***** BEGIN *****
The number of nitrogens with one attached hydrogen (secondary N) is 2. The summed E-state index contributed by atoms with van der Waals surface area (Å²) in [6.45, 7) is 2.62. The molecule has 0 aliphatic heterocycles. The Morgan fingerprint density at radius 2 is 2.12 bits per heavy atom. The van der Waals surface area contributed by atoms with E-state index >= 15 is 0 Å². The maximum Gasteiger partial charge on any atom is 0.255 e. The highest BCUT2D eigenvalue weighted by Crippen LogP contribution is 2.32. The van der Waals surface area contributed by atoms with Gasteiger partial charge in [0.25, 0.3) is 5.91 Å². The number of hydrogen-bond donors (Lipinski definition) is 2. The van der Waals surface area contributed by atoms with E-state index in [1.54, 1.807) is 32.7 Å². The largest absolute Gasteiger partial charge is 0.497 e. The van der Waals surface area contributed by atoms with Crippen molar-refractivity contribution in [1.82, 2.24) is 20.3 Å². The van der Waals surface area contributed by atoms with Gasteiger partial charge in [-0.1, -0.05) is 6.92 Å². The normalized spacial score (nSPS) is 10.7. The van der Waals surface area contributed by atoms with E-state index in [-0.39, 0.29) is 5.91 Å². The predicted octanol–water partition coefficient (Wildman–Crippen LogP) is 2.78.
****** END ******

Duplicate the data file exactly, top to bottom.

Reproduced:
The number of nitrogens with one attached hydrogen (secondary N) is 2. The summed E-state index contributed by atoms with van der Waals surface area (Å²) in [6.45, 7) is 2.62. The molecule has 0 aliphatic heterocycles. The Morgan fingerprint density at radius 2 is 2.12 bits per heavy atom. The van der Waals surface area contributed by atoms with E-state index >= 15 is 0 Å². The maximum Gasteiger partial charge on any atom is 0.255 e. The highest BCUT2D eigenvalue weighted by Crippen LogP contribution is 2.32. The van der Waals surface area contributed by atoms with Gasteiger partial charge in [0.25, 0.3) is 5.91 Å². The number of hydrogen-bond donors (Lipinski definition) is 2. The van der Waals surface area contributed by atoms with E-state index in [1.54, 1.807) is 32.7 Å². The largest absolute Gasteiger partial charge is 0.497 e. The van der Waals surface area contributed by atoms with Crippen molar-refractivity contribution in [1.82, 2.24) is 20.3 Å². The van der Waals surface area contributed by atoms with Gasteiger partial charge in [-0.1, -0.05) is 6.92 Å². The normalized spacial score (nSPS) is 10.7. The van der Waals surface area contributed by atoms with E-state index in [-0.39, 0.29) is 5.91 Å². The predicted octanol–water partition coefficient (Wildman–Crippen LogP) is 2.78.